The importance of seagrass beds and mangroves as a juvenile habitat as opposed to other shallow water habitat types is investigated using a single sampling method on four islands in the western Indian Ocean for Cheilinus undulatus, and on one island in the southern Caribbean Sea (Aruba) for Scarus guacamaia. Both species occur on the Red list of threatened species. Juveniles of Cheilinus undulatus were predominantly found on seagrass beds while adults were limited to the coral reef. The presence of seagrass beds resulted in significantly higher densities of the species on coral reefs in front of these habitats, indicating the importance of seagrass beds as a juvenile habitat. For Scarus guacamaia, juveniles were exclusively observed in mangroves while adults only occurred on the coral reef. Adult S. guacamaia occurred on all coral reefs along the sheltered coast of the island containing mangroves, but no relationship with distance to mangroves was observed. This could indicate the importance of mangroves for the occurrence of adults of this species on the scale of an entire island.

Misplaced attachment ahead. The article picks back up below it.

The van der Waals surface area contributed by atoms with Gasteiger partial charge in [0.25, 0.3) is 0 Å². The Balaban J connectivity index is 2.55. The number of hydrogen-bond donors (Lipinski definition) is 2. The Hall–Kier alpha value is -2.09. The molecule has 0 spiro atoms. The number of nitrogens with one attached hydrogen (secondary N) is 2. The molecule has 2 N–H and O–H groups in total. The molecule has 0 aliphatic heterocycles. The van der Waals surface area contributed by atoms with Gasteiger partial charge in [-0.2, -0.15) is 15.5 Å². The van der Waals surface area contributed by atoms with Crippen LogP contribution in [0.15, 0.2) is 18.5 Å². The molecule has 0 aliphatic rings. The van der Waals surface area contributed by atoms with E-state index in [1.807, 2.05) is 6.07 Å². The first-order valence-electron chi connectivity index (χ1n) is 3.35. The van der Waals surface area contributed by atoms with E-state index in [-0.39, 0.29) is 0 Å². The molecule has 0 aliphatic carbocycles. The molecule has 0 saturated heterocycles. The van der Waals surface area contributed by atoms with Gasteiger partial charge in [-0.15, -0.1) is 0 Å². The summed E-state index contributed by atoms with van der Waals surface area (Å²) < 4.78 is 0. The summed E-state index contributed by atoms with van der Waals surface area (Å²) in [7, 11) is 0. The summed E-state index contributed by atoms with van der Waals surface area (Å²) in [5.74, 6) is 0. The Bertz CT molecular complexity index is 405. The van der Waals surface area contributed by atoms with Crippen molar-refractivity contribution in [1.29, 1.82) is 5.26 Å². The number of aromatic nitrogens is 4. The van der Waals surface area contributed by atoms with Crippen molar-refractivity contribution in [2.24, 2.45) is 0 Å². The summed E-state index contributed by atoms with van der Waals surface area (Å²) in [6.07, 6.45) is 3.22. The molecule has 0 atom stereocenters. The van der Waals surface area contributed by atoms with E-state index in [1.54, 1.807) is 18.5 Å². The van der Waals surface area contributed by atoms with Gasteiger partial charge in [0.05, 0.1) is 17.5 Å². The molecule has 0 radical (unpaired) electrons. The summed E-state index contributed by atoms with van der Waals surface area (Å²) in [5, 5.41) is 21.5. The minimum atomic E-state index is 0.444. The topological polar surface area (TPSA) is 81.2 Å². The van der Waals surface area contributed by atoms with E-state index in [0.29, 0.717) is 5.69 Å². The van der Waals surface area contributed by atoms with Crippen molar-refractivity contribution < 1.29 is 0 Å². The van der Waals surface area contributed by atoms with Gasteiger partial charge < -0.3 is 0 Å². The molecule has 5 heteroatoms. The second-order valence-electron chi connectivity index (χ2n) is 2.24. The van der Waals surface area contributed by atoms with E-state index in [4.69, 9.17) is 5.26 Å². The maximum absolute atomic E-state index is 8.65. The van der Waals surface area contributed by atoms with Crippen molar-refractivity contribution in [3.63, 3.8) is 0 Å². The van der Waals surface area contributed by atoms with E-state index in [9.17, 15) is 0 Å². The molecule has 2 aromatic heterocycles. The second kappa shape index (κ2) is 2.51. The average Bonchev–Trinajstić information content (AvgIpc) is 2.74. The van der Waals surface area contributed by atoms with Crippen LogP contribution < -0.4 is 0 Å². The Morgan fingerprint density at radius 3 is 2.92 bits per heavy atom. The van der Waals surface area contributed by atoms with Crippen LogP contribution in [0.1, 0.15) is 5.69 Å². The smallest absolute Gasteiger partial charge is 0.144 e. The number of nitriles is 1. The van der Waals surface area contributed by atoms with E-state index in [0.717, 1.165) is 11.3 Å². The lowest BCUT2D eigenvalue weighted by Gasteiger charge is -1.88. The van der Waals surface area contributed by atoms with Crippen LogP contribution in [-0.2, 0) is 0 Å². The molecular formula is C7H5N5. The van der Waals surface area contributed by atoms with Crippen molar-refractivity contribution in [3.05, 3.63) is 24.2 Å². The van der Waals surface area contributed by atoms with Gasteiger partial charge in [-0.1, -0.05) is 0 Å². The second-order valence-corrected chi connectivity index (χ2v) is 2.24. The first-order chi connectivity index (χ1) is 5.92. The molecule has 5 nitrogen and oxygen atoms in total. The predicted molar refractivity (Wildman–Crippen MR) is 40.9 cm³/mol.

Various species of aquatic animals have complex life cycles and utilize different habitats during consecutive phases of their life cycles. For example, many marine fish species occupy different habitat types during juvenile and adult life stages. Juveniles of some species recruit to inshore nursery habitats such as mangroves and seagrass beds, whereas large adults tend to dominate coral reefs. The mechanisms underlying apparent cross-habitat distribution patterns by life stage remain uncertain for many species. Here, we investigated potential mechanisms that produce a 5-phase, and possibly even a 6-phase life cycle pattern in a common Caribbean coral reef fish species Haemulon flavolineatum (French grunt) across multiple coastal habitats. At each discrete life stage, individuals were faced with important and stage-specific ecological trade-offs that could significantly augment fitness. Pelagic larvae settled on rubble habitats near bay entrances where they reached an optimum between predation risk (survival) and food abundance (growth). Individuals subsequently shifted to seagrass beds, likely as a result of increased food resources, followed by a shift to mangroves as predation refugia. Before the uni-directional movement between bays and coral reefs, some fishes shifted from mangroves to boulder/notch habitats. Likely, this habitat serves as an intermediate stop before their final shift to the coral reef, where they reach maturity and reproduce. This study reveals ecological linkages and flows among habitat types that are of direct conservation importance to these ecosystems. Furthermore, the identification of mechanisms that give rise to cross-habitat distribution patterns of marine fishes in general might lead to enhanced conservation management solutions to declines in fisheries at larger scales.